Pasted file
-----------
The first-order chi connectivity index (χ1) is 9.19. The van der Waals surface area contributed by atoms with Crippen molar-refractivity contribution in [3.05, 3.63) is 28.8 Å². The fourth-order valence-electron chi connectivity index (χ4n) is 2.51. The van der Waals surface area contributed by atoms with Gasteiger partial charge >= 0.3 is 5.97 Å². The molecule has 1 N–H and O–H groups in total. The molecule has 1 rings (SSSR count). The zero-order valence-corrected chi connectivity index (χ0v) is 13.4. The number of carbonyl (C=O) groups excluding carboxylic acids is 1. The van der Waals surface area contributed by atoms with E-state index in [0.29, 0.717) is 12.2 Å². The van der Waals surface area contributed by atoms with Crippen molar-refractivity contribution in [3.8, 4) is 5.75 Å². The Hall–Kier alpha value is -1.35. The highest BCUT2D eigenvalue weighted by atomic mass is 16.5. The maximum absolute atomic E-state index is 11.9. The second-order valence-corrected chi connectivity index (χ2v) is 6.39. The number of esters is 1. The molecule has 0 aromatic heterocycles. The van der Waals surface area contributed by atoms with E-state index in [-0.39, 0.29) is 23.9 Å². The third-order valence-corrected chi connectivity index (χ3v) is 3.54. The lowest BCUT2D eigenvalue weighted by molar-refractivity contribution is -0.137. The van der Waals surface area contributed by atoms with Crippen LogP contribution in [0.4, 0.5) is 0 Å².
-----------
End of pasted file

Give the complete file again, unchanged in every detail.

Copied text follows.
The first-order chi connectivity index (χ1) is 9.19. The van der Waals surface area contributed by atoms with Crippen molar-refractivity contribution in [3.05, 3.63) is 28.8 Å². The fourth-order valence-electron chi connectivity index (χ4n) is 2.51. The van der Waals surface area contributed by atoms with Gasteiger partial charge >= 0.3 is 5.97 Å². The molecule has 1 N–H and O–H groups in total. The molecule has 1 rings (SSSR count). The zero-order valence-corrected chi connectivity index (χ0v) is 13.4. The number of carbonyl (C=O) groups excluding carboxylic acids is 1. The van der Waals surface area contributed by atoms with E-state index in [0.29, 0.717) is 12.2 Å². The van der Waals surface area contributed by atoms with Crippen molar-refractivity contribution in [3.8, 4) is 5.75 Å². The Hall–Kier alpha value is -1.35. The highest BCUT2D eigenvalue weighted by atomic mass is 16.5. The maximum absolute atomic E-state index is 11.9. The second-order valence-corrected chi connectivity index (χ2v) is 6.39. The number of esters is 1. The molecule has 0 aromatic heterocycles. The van der Waals surface area contributed by atoms with E-state index in [-0.39, 0.29) is 23.9 Å². The third-order valence-corrected chi connectivity index (χ3v) is 3.54. The lowest BCUT2D eigenvalue weighted by molar-refractivity contribution is -0.137. The van der Waals surface area contributed by atoms with Crippen LogP contribution in [0.4, 0.5) is 0 Å².